Mixing maths and medical science

 30 November 2018   Institute News

On 13 November mathematicians and biomedical scientists gathered at the LMS for the third LMS-Maths Mixer.

Through a series of short talks, the biologists and mathematicians shared snapshots of their research interests, current challenges and highlighted potential areas of collaboration.

The initiative was established to encourage collaborations between group heads at the LMS and academics in the Department of Mathematics at Imperial. Following a talk from Vahid Shahrezaei at an LMS Innovation Mixer in 2014.

Given the increasing amounts of data produced and continual technological advances it is no surprise that biomedical research has a growing quantitative need. The appetite for collaboration across the boundaries of biological and mathematical disciplines at Imperial is evident. Illustrated by the creation of the ESPRC Centre for Mathematics of Precision Healthcare, presence of the Mathematics in Medicine group, Quantitative Sciences Research Institute (QSRI) and co-appointments in Biostatistics across the Departments of Mathematics and School of Public Health. Within the LMS a Mathematician-in-Residence, Vahid, was appointed in 2015 and there is a strong emphasis on research at the interface between biology and maths within the Integrative Biology section, established in 2012.

Bridging the boundaries

The event was coordinated by Samuel Marguerat (MRC LMS), Marina Evangelou (Statistics) and Vahid Shahrezaei (Biomathematics), with assistance from Thom Brain and Almut Veraart (QSRI). The event consisted of three sessions of short talks from researchers from the LMS and the Department of Mathematics, Imperial College London. Intersected by coffee breaks and concluding with informal networking.

The collaborative format was a progression from previous events where only mathematicians or LMS researchers had presented.

Sam Marguerat, Head of the Quantitative Gene Expression research group at the LMS, has collaborated with Mathematician-in-Residence Vahid Shahrezaei for many years. They initially started working together due to their mutual interest in the impact of cell growth on gene expression.

Speaking about the importance of collaboration and the routes for initiating it, Sam said:

“Everyone wants to collaborate but if you don’t have the hands to do so it can be a challenge. There are lots of opportunities for LMS researchers to initiate collaborations with mathematicians through masters and joint PhD programmes to overcome these initial barriers.”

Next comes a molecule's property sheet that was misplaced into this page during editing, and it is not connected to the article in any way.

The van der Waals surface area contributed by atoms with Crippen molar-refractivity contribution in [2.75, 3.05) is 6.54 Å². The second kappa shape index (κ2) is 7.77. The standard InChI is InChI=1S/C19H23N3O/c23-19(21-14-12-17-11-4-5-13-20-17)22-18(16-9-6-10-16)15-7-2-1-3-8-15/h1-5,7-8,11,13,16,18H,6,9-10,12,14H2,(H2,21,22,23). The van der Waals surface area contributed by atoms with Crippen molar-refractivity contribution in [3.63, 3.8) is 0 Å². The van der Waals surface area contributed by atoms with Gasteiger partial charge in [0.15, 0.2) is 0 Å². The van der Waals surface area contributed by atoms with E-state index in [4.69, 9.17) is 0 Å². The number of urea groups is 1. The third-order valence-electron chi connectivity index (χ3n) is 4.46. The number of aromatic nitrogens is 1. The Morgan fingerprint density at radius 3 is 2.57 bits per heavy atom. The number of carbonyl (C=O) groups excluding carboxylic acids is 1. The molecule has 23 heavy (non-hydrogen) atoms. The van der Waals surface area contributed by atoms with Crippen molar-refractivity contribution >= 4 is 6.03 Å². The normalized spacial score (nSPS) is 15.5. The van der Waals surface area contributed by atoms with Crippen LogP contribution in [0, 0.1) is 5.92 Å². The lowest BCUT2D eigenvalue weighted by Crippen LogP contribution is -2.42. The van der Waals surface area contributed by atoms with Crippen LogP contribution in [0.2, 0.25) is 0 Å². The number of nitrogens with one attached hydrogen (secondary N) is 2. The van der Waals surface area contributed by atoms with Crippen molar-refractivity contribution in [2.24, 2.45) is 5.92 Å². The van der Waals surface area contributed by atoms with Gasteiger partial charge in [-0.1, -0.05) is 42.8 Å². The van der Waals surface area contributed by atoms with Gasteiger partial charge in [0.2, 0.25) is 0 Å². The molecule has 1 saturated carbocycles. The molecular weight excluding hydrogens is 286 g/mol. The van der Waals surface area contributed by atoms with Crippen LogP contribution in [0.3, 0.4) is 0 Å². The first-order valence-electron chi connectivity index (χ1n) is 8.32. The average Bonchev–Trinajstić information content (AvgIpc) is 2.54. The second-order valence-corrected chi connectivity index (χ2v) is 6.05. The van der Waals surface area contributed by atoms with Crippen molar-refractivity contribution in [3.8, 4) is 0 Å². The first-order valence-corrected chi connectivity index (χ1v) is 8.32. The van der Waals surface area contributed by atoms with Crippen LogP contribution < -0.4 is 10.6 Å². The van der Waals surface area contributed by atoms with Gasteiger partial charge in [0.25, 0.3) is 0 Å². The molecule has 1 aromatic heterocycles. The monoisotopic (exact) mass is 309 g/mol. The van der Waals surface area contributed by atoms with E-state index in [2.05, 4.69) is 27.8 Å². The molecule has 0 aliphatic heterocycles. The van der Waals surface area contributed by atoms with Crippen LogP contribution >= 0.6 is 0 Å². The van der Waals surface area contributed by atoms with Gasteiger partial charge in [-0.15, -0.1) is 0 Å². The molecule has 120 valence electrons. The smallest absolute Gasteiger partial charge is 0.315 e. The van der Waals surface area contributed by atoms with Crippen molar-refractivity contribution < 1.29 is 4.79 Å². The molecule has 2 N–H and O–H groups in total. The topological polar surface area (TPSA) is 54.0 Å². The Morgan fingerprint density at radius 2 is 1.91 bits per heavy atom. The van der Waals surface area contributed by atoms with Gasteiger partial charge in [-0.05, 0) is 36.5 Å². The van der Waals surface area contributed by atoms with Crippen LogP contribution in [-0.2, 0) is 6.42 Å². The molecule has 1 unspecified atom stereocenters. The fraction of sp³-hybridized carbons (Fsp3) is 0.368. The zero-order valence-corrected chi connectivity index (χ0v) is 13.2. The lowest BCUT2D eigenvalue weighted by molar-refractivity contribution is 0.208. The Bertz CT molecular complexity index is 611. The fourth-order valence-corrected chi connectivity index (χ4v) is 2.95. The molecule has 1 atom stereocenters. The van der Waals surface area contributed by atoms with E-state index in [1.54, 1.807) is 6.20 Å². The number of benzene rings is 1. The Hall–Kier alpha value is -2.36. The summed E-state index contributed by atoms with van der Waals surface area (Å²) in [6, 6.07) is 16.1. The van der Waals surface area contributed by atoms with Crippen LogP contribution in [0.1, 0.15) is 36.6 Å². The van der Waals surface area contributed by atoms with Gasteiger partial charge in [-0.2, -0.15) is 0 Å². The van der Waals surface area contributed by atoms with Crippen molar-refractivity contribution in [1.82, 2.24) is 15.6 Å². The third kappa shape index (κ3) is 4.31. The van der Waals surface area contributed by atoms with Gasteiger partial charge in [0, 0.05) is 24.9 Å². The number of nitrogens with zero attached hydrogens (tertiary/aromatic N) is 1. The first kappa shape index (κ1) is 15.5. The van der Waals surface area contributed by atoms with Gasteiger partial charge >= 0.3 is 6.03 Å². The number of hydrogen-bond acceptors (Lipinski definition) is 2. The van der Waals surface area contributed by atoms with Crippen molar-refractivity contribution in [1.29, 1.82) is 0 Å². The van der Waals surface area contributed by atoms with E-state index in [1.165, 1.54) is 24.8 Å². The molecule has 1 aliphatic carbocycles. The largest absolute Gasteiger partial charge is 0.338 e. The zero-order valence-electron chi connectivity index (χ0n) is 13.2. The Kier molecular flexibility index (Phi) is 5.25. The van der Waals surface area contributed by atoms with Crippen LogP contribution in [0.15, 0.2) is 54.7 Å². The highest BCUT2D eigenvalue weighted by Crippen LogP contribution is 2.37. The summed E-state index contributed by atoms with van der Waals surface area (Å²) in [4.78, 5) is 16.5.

From cell cycle control in cancer to statistical models and organs in 3D

The first of three sessions included talks from Alexis Barr, Head of Cell Cycle Control group at LMS, Heather Battey, Lecturer in Statistics in the Department of Mathematics and Irene Miguel-Aliaga, Head of Gut Signalling and Metabolism group at LMS.

Cell-cell variability and single molecule imaging to the multi-armed bandit and rules of gene control

The second session following a short networking coffee break included talks from Philipp Thomas, Lecturer in Biomathematics in the Department of Mathematics, David Rueda, Head of the Single Molecule Imaging group at LMS, Sarah Filippi, Lecturer in Biostatistics in the School of Public Health and Department of Mathematics, and Mikhail Spivakov, Head of the Functional Gene Control group at the LMS.

Integrating data and the genetics of microbes to mitochondrial ageing and an evolutionary clue to epigenetic inheritance

The final session of talks came from Marina Evangelou, Lecturer in Biostatistics in the School of Public Health and Department of Mathematics, Filipe Cabreiro, Head of Host-Microbe Co- Metabolism group at the LMS, Nick Jones, Reader in Applied Mathematics and Mathematical Physics in the Department of Mathematics and Peter Sarkies, Head of Transgenerational Epigenetic Inheritance and Evolution group at the LMS.

The mixer concluded with the opportunity to network informally amongst attendees over pizza and drinks. Fuel for potentially fruitful future collaborations.